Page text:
Thursday, July 15, 2010 | 2 a.m.
- High court turns down No Child Left Behind case (6-11-2010)
- ‘No Child’ law not a hit with U.S. Senate hopefuls (6-1-2010)
- School District falls short of ‘No Child’ goals (7-23-2009)
- Eight schools fail to make ‘adequate yearly progress’ (8-29-2003)
If there’s one announcement that has every principal of Clark County’s more than 350 public schools on edge, it’s whether his or her campus will have been deemed a failure by the federal government.
The Clark County School District was supposed to announce next week its annual “Adequate Yearly Progress” report cards, one measure of a school’s success in the No Child Left Behind initiative. But that announcement has been delayed until the second week of August because of a bureaucratic traffic jam at the Nevada Education Department, which has the responsibility of reviewing and verifying test results and other data used to measure school performance.
Some administrators would rather get the annual ordeal over with more quickly — especially since the district is expecting a significant jump in failing schools because of tougher standards. Last year, 171 schools did not make sufficient progress.
But district officials aren’t complaining about the delay. In fact, they say it will give them more time to review the results, hunt for procedural errors and appeal to the state on behalf of campuses with extenuating circumstances that might qualify for a break.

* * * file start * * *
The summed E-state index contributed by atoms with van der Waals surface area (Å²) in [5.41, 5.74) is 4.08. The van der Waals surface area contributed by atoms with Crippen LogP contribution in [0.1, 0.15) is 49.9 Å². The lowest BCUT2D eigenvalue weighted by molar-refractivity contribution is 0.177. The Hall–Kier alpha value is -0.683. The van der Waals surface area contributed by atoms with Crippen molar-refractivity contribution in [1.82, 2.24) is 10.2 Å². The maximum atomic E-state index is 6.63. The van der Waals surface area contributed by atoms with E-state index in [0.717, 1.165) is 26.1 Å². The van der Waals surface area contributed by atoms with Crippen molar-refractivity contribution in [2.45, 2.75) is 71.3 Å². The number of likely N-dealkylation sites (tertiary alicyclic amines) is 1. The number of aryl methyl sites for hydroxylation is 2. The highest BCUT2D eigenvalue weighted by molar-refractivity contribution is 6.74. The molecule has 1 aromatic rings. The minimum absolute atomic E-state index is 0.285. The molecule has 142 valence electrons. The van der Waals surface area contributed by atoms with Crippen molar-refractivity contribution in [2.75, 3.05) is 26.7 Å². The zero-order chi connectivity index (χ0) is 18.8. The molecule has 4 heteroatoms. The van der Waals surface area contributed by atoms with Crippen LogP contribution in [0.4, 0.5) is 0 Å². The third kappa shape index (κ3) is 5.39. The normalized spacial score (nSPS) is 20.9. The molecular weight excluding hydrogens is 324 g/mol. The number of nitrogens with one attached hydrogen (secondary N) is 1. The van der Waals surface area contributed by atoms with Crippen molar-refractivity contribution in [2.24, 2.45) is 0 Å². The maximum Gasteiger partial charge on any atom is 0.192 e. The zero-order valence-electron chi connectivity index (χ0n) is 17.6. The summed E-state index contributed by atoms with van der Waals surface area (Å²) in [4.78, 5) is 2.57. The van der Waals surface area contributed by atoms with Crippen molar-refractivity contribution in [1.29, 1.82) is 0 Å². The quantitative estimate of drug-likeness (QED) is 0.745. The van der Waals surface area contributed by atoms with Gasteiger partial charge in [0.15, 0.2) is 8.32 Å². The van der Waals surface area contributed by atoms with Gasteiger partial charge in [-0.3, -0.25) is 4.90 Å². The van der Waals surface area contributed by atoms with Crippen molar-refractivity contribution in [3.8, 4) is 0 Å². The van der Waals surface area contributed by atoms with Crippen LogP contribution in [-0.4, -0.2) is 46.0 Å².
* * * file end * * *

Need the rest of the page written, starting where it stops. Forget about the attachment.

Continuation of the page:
“It’s always such a rush to get it done,” said Sue Daellenbach, assistant superintendent for assessment and accountability. “This buys us a little time to go back through everything again and make sure we haven’t missed any opportunities.”
The school-by-school progress reports are supposed to be finalized by the state by Aug. 1. That’s being pushed to Aug. 16, Nevada Superintendent of Public Instruction Keith Rheault said.
As a result of the state’s budget crisis, Rheault had to give up some of his contract workers who had been assigned to review the yearly progress reports. Additionally, the same stretched staff was working feverishly to meet the deadline for the federal “Race to the Top” grant competition, which could bring hundreds of millions of dollars to public schools — money that in theory would improve student performance and mean fewer schools failing to make sufficient progress to satisfy the law.
Further complicating matters was the State Board of Education’s decision in May to change the passing score for several of the required exams, which meant a delay in the final calculations.
No Child Left Behind requires schools to demonstrate achievement both overall and by 37 student subgroups, including ethnicity, special education and socioeconomic status. Campuses that fall short are designated as needing improvement and face sanctions.
The federal law requires every student to be proficient in reading, writing and math by the 2013-14 academic year.
States were allowed to choose their route to that goal, with Nevada opting for a steady increase in the benchmark expectations every few years. This year has one of those increases, which means it will be harder for schools to hit the mark. Additionally, the feds have required Nevada to raise its minimum graduation rate for schools to 85 percent from its previous requirement of 50 percent. That’s going to be difficult for many campuses, Daellenbach said. In 2009, only 11 of the district’s 44 high schools had graduation rates of 85 percent or better.
It’s expected that the district as a whole will not make adequate progress, and will be labeled as needing improvement.